R. W. Southern



Sir Richard William Southern (8 February 1912 – 6 February 2001), who published under the name R. W. Southern, was a noted English medieval historian based at the
University of Oxford The University of Oxford is a collegiate university, collegiate research university in Oxford, England. There is evidence of teaching as early as 1096, making it the oldest university in the English-speaking world and the List of oldest universit ...


Southern was born in
Newcastle-upon-Tyne Newcastle upon Tyne ( RP: , ), or simply Newcastle, is a city and metropolitan borough in Tyne and Wear, England. The city is located on the River Tyne's northern bank and forms the largest part of the Tyneside built-up area. Newcastle is als ...
on 8 February 1912, and educated at the Royal Grammar School, Newcastle, and at
Balliol College, Oxford Balliol College () is one of the constituent colleges of the University of Oxford in England. One of Oxford's oldest colleges, it was founded around 1263 by John I de Balliol, a landowner from Barnard Castle in County Durham, who provided the ...
, where he graduated with a first-class honours degree in history. At Oxford, Southern's mentors were Sir Maurice Powicke and Vivian Hunter Galbraith. He was a fellow of Balliol from 1937 to 1961 (where he lectured alongside Christopher Hill), Chichele Professor of Modern History at Oxford from 1961 to 1969, and president of
St John's College, Oxford St John's College is a constituent college of the University of Oxford. Founded as a men's college in 1555, it has been coeducational since 1979.Communication from Michael Riordan, college archivist Its founder, Sir Thomas White, intended to pr ...
, from 1969 to 1981. He was president of the
Royal Historical Society The Royal Historical Society, founded in 1868, is a learned society of the United Kingdom which advances scholarly studies of history. Origins The society was founded and received its royal charter in 1868. Until 1872 it was known as the Histori ...
from 1969 to 1973. Southern was awarded the Balzan Prize for Medieval History in 1987. He was knighted in 1974. He died in
Oxford Oxford () is a city in England. It is the county town and only city of Oxfordshire. In 2020, its population was estimated at 151,584. It is north-west of London, south-east of Birmingham and north-east of Bristol. The city is home to the ...
on 6 February 2001. Southern is one of 20 medieval scholars profiled in Norman Cantor's ''Inventing the Middle Ages: The Lives, Works and Ideas of the Great Medievalists of the Twentieth Century''. Cantor considers Southern's ''The Making of the Middle Ages'' one of two best single-volume books on the Middle Ages written in the 20th century for inspiring a revolution in the study of the period. However, Southern declined to lead the revolution by forming a programmatic research institute. Cantor describes him in Arthurian terms, with a group of devotees (including Cantor) who surrounded their master following the publication of ''The Making of the Middle Ages''. Like Arthurian legend, Southern's story does not have an entirely happy ending, and Cantor describes his sense of disappointment when Southern failed to live up to Cantor's expectations. In addition to the influence exerted by his works, Southern had several prominent students who carried his influence into the next generation. Robert Bartlett and R. I. Moore, for example, share Southern's interest in the development of Europe in the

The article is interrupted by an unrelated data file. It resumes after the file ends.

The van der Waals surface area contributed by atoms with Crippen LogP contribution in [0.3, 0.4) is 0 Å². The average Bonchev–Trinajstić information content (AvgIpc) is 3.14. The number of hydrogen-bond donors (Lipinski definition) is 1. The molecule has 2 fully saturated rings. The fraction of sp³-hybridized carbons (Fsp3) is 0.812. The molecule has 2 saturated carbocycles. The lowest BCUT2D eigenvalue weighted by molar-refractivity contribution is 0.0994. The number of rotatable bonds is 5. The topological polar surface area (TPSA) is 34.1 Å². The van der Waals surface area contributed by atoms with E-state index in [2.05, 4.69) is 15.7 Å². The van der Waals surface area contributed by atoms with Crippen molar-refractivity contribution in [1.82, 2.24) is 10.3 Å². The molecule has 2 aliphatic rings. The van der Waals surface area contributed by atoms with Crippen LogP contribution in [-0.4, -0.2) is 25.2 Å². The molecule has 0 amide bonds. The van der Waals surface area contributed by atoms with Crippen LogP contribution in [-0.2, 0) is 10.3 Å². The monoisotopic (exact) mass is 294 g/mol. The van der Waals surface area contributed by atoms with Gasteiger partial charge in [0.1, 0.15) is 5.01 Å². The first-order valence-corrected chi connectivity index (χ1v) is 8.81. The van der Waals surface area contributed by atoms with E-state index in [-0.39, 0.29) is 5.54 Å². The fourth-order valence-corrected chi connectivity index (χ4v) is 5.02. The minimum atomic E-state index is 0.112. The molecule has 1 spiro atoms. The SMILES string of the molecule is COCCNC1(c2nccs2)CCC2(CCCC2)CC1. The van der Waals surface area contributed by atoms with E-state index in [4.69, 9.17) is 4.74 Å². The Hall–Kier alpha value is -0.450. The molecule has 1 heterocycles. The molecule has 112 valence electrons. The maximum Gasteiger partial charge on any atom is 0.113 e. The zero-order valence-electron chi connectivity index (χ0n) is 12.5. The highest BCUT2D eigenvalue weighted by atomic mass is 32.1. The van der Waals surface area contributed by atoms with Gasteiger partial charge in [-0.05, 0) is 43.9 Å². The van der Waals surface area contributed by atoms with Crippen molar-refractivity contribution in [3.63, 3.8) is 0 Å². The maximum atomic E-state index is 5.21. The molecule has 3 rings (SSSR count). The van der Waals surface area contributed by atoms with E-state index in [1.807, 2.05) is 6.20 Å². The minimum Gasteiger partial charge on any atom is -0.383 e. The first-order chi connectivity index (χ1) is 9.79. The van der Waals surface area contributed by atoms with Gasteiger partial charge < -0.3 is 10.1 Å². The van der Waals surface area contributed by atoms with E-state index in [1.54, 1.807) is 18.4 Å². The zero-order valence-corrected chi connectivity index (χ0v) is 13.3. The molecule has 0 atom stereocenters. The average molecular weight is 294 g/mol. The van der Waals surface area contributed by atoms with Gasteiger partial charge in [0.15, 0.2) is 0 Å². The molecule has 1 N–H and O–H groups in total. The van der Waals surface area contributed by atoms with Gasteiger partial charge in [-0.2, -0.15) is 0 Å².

High Middle Ages The High Middle Ages, or High Medieval Period, was the period of European history that lasted from AD 1000 to 1300. The High Middle Ages were preceded by the Early Middle Ages and were followed by the Late Middle Ages, which ended around AD 1500 ...
, and Valerie Flint had some of Southern's tendencies towards iconoclasm.


Southern's ''The Making of the Middle Ages'' (1953) was a seminal work, and established Southern's reputation as a
medievalist The asterisk ( ), from Late Latin , from Ancient Greek , ''asteriskos'', "little star", is a typographical symbol. It is so called because it resembles a conventional image of a heraldic star. Computer scientists and mathematicians often vo ...
. This pioneering work, sketching the main personalities and cultural influences that shaped the character of Western Europe from the late tenth to the early thirteenth century and describing the development of social, political, and religious institutions, opened up new vistas in medieval history, and has been translated into many languages. The final chapter of the book (a chapter dedicated to spirituality) has often been credited with helping to popularize the thesis that in the 11th century Anselm of Canterbury "was the founder of the new type of ardent and effusive self-disclosure", epitomizing a broader tendency to "a greater measure of solitude, of introspection, and self-knowledge" that "ran like fire through Europe in the generation after his death and produced an outburst of meditations and spiritual soliloquies". Southern's ideas were seminal for generations of scholars of medieval spirituality, helping them to build a picture of what they called affective piety – emotionally charged prayer and meditation mostly focused on the Passion of Christ. Southern made major contributions to the areas he studied, and was not afraid to attack long-held views. Southern's monographic studies of